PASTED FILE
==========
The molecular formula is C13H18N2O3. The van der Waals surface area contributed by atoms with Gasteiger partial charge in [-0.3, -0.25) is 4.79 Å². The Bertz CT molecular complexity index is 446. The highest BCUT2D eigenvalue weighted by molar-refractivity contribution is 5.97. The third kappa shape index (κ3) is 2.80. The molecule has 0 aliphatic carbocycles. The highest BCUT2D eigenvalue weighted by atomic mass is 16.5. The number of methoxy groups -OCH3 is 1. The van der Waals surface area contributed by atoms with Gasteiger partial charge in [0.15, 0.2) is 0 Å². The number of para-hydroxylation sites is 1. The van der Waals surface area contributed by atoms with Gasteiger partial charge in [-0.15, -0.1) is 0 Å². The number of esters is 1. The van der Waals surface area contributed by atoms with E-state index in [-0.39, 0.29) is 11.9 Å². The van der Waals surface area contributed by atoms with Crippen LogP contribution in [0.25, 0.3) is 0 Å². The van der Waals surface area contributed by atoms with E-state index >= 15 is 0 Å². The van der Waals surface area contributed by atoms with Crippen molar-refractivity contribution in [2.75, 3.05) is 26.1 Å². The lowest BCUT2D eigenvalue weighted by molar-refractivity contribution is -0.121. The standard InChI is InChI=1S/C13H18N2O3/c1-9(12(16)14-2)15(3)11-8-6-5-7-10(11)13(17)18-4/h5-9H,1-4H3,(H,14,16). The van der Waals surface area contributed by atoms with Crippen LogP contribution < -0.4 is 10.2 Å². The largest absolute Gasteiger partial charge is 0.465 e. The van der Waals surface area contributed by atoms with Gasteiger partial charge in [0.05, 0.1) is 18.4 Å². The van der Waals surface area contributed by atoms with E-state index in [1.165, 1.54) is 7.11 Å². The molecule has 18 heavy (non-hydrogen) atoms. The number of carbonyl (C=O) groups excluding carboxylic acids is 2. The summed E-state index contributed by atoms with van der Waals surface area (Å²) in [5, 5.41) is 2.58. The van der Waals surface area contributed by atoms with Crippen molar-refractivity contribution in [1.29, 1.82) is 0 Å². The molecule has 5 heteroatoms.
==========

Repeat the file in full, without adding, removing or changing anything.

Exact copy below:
The molecular formula is C13H18N2O3. The van der Waals surface area contributed by atoms with Gasteiger partial charge in [-0.3, -0.25) is 4.79 Å². The Bertz CT molecular complexity index is 446. The highest BCUT2D eigenvalue weighted by molar-refractivity contribution is 5.97. The third kappa shape index (κ3) is 2.80. The molecule has 0 aliphatic carbocycles. The highest BCUT2D eigenvalue weighted by atomic mass is 16.5. The number of methoxy groups -OCH3 is 1. The van der Waals surface area contributed by atoms with Gasteiger partial charge in [0.15, 0.2) is 0 Å². The number of para-hydroxylation sites is 1. The van der Waals surface area contributed by atoms with Gasteiger partial charge in [-0.15, -0.1) is 0 Å². The number of esters is 1. The van der Waals surface area contributed by atoms with E-state index in [-0.39, 0.29) is 11.9 Å². The van der Waals surface area contributed by atoms with Crippen LogP contribution in [0.25, 0.3) is 0 Å². The van der Waals surface area contributed by atoms with E-state index >= 15 is 0 Å². The van der Waals surface area contributed by atoms with Crippen molar-refractivity contribution in [2.75, 3.05) is 26.1 Å². The lowest BCUT2D eigenvalue weighted by molar-refractivity contribution is -0.121. The standard InChI is InChI=1S/C13H18N2O3/c1-9(12(16)14-2)15(3)11-8-6-5-7-10(11)13(17)18-4/h5-9H,1-4H3,(H,14,16). The van der Waals surface area contributed by atoms with Crippen LogP contribution < -0.4 is 10.2 Å². The largest absolute Gasteiger partial charge is 0.465 e. The van der Waals surface area contributed by atoms with Gasteiger partial charge in [0.05, 0.1) is 18.4 Å². The van der Waals surface area contributed by atoms with E-state index in [1.165, 1.54) is 7.11 Å². The molecule has 18 heavy (non-hydrogen) atoms. The number of carbonyl (C=O) groups excluding carboxylic acids is 2. The summed E-state index contributed by atoms with van der Waals surface area (Å²) in [5, 5.41) is 2.58. The van der Waals surface area contributed by atoms with Crippen molar-refractivity contribution in [1.29, 1.82) is 0 Å². The molecule has 5 heteroatoms.